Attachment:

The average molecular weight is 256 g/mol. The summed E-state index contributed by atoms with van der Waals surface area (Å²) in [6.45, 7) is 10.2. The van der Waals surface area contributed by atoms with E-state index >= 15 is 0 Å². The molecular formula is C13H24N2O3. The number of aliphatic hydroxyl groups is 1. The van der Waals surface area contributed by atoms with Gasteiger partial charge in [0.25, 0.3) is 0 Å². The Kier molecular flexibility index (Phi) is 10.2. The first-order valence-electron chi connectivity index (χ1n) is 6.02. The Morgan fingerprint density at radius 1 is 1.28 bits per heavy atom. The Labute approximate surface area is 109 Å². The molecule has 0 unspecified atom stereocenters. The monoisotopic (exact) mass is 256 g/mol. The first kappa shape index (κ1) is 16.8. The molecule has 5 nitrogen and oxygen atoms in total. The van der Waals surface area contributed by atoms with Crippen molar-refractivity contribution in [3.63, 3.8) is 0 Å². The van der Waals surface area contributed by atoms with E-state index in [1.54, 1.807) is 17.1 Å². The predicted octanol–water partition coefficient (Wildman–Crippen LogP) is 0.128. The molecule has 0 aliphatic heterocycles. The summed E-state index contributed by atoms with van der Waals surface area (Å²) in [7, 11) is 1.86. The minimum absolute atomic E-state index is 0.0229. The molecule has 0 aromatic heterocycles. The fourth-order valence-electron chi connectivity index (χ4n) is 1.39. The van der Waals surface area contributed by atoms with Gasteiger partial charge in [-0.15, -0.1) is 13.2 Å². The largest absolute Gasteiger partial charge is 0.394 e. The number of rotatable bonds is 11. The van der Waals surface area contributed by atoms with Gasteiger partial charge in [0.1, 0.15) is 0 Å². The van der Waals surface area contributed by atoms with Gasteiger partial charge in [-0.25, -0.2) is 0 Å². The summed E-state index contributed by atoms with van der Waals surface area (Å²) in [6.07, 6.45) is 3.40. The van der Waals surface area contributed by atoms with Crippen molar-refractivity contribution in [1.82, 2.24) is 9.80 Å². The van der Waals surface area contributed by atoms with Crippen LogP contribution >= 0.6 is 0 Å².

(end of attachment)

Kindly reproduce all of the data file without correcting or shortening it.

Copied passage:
The average molecular weight is 256 g/mol. The summed E-state index contributed by atoms with van der Waals surface area (Å²) in [6.45, 7) is 10.2. The van der Waals surface area contributed by atoms with E-state index >= 15 is 0 Å². The molecular formula is C13H24N2O3. The number of aliphatic hydroxyl groups is 1. The van der Waals surface area contributed by atoms with Gasteiger partial charge in [0.25, 0.3) is 0 Å². The Kier molecular flexibility index (Phi) is 10.2. The first-order valence-electron chi connectivity index (χ1n) is 6.02. The Morgan fingerprint density at radius 1 is 1.28 bits per heavy atom. The Labute approximate surface area is 109 Å². The molecule has 0 unspecified atom stereocenters. The monoisotopic (exact) mass is 256 g/mol. The first kappa shape index (κ1) is 16.8. The molecule has 5 nitrogen and oxygen atoms in total. The van der Waals surface area contributed by atoms with Crippen molar-refractivity contribution in [3.63, 3.8) is 0 Å². The van der Waals surface area contributed by atoms with E-state index in [1.54, 1.807) is 17.1 Å². The predicted octanol–water partition coefficient (Wildman–Crippen LogP) is 0.128. The molecule has 0 aliphatic heterocycles. The summed E-state index contributed by atoms with van der Waals surface area (Å²) in [7, 11) is 1.86. The minimum absolute atomic E-state index is 0.0229. The molecule has 0 aromatic heterocycles. The fourth-order valence-electron chi connectivity index (χ4n) is 1.39. The van der Waals surface area contributed by atoms with Gasteiger partial charge in [-0.15, -0.1) is 13.2 Å². The largest absolute Gasteiger partial charge is 0.394 e. The number of rotatable bonds is 11. The van der Waals surface area contributed by atoms with Gasteiger partial charge in [0.1, 0.15) is 0 Å². The van der Waals surface area contributed by atoms with Gasteiger partial charge in [-0.25, -0.2) is 0 Å². The summed E-state index contributed by atoms with van der Waals surface area (Å²) in [6.07, 6.45) is 3.40. The van der Waals surface area contributed by atoms with Crippen molar-refractivity contribution in [1.82, 2.24) is 9.80 Å². The van der Waals surface area contributed by atoms with Crippen LogP contribution >= 0.6 is 0 Å².